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Meet the Little Girl Killed by a US Missile: Tracing One Tragic Story in Our Horrific Drone War
Around midnight on May 21, 2010, a girl named Fatima was killed when a succession of U.S.-made Hellfire missiles, each of them five-feet long and traveling at close to 1,000 miles per hour, smashed a compound of houses in a mountain village of Mohammed Khel in North Waziristan along the Afghanistan-Pakistan border. Wounded in the explosions which killed a half dozen men, Fatima and two other children were taken to a nearby hospital where they died a few hours later.
Behram Noor, a Pakistani journalist, went to the hospital and took a picture of Fatima shortly before her death, then went back to the scene of the explosions looking for evidence that might show who was responsible for the attack. In the rubble, he found a mechanism from a U.S.-made Hellfire missile, and gave it to Reprieve, a British organization opposed to capital punishment, which shared photographs of the material with Salon. Stafford Smith alluded to the missile fragments in an Op-Ed piece for the New York Times last fall. They have also been displayed in England.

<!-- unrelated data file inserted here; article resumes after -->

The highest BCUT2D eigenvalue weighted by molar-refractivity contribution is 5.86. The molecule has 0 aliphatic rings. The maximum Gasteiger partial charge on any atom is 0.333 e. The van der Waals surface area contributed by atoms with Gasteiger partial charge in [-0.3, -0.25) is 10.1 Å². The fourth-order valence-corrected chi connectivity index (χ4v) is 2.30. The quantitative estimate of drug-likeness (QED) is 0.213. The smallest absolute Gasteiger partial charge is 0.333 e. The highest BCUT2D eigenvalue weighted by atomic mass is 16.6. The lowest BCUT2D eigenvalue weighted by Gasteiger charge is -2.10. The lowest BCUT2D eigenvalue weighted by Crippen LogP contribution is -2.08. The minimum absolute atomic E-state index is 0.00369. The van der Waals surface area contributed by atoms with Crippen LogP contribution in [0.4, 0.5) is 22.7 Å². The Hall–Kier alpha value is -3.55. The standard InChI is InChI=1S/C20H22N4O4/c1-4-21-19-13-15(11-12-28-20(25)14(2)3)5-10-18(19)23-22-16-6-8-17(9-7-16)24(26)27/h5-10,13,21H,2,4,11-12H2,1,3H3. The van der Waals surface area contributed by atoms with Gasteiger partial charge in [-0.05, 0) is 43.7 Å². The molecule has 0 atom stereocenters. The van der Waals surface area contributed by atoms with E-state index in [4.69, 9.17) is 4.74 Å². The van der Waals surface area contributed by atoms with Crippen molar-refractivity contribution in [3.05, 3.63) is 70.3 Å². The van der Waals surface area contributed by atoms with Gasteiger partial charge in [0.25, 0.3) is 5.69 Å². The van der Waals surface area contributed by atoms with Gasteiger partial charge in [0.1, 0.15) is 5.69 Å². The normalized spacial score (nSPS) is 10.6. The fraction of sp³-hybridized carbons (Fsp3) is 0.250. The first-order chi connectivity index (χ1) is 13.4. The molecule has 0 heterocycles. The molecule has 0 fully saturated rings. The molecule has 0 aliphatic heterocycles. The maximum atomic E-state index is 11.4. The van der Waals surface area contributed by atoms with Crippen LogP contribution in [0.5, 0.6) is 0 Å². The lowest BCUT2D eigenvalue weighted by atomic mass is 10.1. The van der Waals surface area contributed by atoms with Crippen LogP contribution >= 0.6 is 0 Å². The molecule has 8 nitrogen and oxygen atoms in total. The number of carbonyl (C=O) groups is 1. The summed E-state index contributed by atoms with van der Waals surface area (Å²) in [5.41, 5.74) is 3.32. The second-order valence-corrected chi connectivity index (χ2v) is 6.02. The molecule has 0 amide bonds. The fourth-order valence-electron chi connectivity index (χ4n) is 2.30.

“Forensically, it is important to show how the crime of murder happened (which is what it is here),” said Reprieve executive director Clive Stafford Smith in an email. “One almost always uses the murder weapon in a case. But perhaps more important I think this physical proof — this missile killed this child — is important to have people take it seriously.”